Thursday, October 25, 2007

Thomas "Kanawah" Spratt (1731-1807)

Thomas "Kanawah" Spratt was born in 1731 onboard ship while his parents and older sisters were crossing the Atlantic from Ireland. Thomas was his parents' only son, and lived to become a legendary figure in their region of the Carolina frontier. According to Carolina historian Louise Pettus:

    Some writers say that Thomas "Kanawah" Spratt was on his way to settle in either Abbeville [South Carolina] or Fairforest (near present-day Spartanburg) when the Catawba Indians persuaded him to settle among them. The nickname "Kanawah" was given to Spratt by the Catawbas. Spratt fought with the Indians on several occasions, and it is said that on an expedition in the area of present-day West Virginia, Spratt displayed such courage that the Indians named him for the nearby river. That's the same way the Catawba chief earned the name "New River."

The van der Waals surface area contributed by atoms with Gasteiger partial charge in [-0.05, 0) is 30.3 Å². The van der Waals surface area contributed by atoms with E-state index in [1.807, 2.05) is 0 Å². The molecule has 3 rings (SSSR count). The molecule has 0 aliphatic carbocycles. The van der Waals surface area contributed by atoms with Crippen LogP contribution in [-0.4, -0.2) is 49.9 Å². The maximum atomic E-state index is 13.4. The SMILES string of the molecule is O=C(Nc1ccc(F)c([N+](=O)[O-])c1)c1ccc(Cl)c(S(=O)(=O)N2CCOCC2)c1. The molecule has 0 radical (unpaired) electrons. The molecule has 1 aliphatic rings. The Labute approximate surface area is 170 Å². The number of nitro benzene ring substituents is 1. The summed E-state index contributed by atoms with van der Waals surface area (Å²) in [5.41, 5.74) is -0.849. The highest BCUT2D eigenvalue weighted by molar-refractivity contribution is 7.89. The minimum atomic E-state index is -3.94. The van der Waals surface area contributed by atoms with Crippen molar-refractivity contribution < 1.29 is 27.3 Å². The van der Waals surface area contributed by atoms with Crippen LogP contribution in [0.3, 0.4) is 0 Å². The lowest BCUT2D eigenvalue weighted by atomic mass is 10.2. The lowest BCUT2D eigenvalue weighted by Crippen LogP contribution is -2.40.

The Catawbas were greatly attached to Spratt. Evidence was given of that in a tale about Spratt participating in the signing of the famed Mecklenburg Declaration of Independence on May 20, 1775. Spratt was to be a signer but "instead of dipping into an ink well, he dipped into a gallon jug." Spratt was placed in the county jail, and when some Catawba Indian friends heard of it, they "got on their horses, rode up to the jail, ripped off two or three planks and took Kanawha out, put him on his horse, then they raced their steeds around and around the court house several times––yelling and whooping––after which the Catawbas and Kanawah headed their horses back down Nation Ford Road for their homes in what is now Fort Mill."